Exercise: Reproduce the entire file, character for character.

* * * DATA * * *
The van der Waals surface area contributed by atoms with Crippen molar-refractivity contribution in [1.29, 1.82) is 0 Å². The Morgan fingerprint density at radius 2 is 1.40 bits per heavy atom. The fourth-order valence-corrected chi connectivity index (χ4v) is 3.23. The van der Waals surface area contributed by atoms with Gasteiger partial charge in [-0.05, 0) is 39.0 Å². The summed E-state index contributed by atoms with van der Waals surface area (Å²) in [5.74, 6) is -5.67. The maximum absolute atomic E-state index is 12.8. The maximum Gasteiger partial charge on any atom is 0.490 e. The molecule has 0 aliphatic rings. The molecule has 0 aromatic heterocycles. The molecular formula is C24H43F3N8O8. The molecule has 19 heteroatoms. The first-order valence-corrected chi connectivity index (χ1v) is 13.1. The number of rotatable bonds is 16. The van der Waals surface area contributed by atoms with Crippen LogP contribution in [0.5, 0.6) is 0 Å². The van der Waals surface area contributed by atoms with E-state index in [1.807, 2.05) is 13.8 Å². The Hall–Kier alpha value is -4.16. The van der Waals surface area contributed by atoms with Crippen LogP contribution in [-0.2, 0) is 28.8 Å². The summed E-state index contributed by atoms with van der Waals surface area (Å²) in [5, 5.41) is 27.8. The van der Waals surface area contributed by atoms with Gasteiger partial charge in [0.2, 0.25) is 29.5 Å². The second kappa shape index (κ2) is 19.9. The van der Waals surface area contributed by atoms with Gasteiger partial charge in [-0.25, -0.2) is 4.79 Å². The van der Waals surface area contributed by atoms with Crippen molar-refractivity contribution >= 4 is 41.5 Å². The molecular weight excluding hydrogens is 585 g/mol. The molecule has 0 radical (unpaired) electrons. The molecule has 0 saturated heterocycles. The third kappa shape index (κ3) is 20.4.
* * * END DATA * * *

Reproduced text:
The van der Waals surface area contributed by atoms with Crippen molar-refractivity contribution in [1.29, 1.82) is 0 Å². The Morgan fingerprint density at radius 2 is 1.40 bits per heavy atom. The fourth-order valence-corrected chi connectivity index (χ4v) is 3.23. The van der Waals surface area contributed by atoms with Gasteiger partial charge in [-0.05, 0) is 39.0 Å². The summed E-state index contributed by atoms with van der Waals surface area (Å²) in [5.74, 6) is -5.67. The maximum absolute atomic E-state index is 12.8. The maximum Gasteiger partial charge on any atom is 0.490 e. The molecule has 0 aliphatic rings. The molecule has 0 aromatic heterocycles. The molecular formula is C24H43F3N8O8. The molecule has 19 heteroatoms. The first-order valence-corrected chi connectivity index (χ1v) is 13.1. The number of rotatable bonds is 16. The van der Waals surface area contributed by atoms with Crippen LogP contribution in [0.5, 0.6) is 0 Å². The van der Waals surface area contributed by atoms with E-state index in [1.807, 2.05) is 13.8 Å². The Hall–Kier alpha value is -4.16. The van der Waals surface area contributed by atoms with Crippen LogP contribution in [-0.2, 0) is 28.8 Å². The summed E-state index contributed by atoms with van der Waals surface area (Å²) in [5, 5.41) is 27.8. The van der Waals surface area contributed by atoms with Gasteiger partial charge in [0.2, 0.25) is 29.5 Å². The second kappa shape index (κ2) is 19.9. The van der Waals surface area contributed by atoms with Gasteiger partial charge in [-0.25, -0.2) is 4.79 Å². The van der Waals surface area contributed by atoms with Crippen molar-refractivity contribution >= 4 is 41.5 Å². The molecular weight excluding hydrogens is 585 g/mol. The molecule has 0 radical (unpaired) electrons. The molecule has 0 saturated heterocycles. The third kappa shape index (κ3) is 20.4.